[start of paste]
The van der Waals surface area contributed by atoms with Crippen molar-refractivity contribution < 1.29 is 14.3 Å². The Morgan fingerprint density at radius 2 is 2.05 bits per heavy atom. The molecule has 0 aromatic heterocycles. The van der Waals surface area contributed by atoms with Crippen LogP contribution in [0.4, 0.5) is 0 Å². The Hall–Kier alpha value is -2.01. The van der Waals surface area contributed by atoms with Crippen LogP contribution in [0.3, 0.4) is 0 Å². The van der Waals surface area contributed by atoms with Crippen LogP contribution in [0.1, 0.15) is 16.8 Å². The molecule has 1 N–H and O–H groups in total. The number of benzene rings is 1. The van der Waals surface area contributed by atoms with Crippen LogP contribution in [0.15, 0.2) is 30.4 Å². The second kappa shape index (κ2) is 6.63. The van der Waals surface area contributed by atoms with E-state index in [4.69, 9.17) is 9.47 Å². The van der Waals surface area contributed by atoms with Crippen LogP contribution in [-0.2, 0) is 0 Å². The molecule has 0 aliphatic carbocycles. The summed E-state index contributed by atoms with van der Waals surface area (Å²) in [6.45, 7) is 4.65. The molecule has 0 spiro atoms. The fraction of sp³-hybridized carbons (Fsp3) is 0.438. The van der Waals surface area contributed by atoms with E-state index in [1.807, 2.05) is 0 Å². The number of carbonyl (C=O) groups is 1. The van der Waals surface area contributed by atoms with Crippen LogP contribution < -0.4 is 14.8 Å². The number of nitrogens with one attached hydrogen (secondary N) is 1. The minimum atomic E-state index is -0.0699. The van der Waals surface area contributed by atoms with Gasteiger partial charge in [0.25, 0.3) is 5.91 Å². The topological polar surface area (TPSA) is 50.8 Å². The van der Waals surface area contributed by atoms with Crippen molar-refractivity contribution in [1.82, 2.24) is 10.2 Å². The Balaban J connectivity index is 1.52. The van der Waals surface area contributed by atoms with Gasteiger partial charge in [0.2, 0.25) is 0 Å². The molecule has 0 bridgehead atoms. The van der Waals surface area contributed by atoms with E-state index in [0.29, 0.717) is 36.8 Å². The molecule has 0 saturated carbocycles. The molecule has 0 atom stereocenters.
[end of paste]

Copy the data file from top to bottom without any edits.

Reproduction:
The van der Waals surface area contributed by atoms with Crippen molar-refractivity contribution < 1.29 is 14.3 Å². The Morgan fingerprint density at radius 2 is 2.05 bits per heavy atom. The molecule has 0 aromatic heterocycles. The van der Waals surface area contributed by atoms with Crippen LogP contribution in [0.4, 0.5) is 0 Å². The Hall–Kier alpha value is -2.01. The van der Waals surface area contributed by atoms with Crippen LogP contribution in [0.3, 0.4) is 0 Å². The van der Waals surface area contributed by atoms with Crippen LogP contribution in [0.1, 0.15) is 16.8 Å². The molecule has 1 N–H and O–H groups in total. The number of benzene rings is 1. The van der Waals surface area contributed by atoms with Crippen LogP contribution in [0.15, 0.2) is 30.4 Å². The second kappa shape index (κ2) is 6.63. The van der Waals surface area contributed by atoms with E-state index in [4.69, 9.17) is 9.47 Å². The van der Waals surface area contributed by atoms with Crippen LogP contribution in [-0.2, 0) is 0 Å². The molecule has 0 aliphatic carbocycles. The summed E-state index contributed by atoms with van der Waals surface area (Å²) in [6.45, 7) is 4.65. The molecule has 0 spiro atoms. The fraction of sp³-hybridized carbons (Fsp3) is 0.438. The van der Waals surface area contributed by atoms with E-state index in [1.807, 2.05) is 0 Å². The number of carbonyl (C=O) groups is 1. The van der Waals surface area contributed by atoms with Crippen LogP contribution < -0.4 is 14.8 Å². The number of nitrogens with one attached hydrogen (secondary N) is 1. The minimum atomic E-state index is -0.0699. The van der Waals surface area contributed by atoms with Gasteiger partial charge in [0.25, 0.3) is 5.91 Å². The topological polar surface area (TPSA) is 50.8 Å². The van der Waals surface area contributed by atoms with Crippen molar-refractivity contribution in [1.82, 2.24) is 10.2 Å². The Balaban J connectivity index is 1.52. The van der Waals surface area contributed by atoms with Gasteiger partial charge in [0.2, 0.25) is 0 Å². The molecule has 0 bridgehead atoms. The van der Waals surface area contributed by atoms with E-state index in [0.29, 0.717) is 36.8 Å². The molecule has 0 saturated carbocycles. The molecule has 0 atom stereocenters.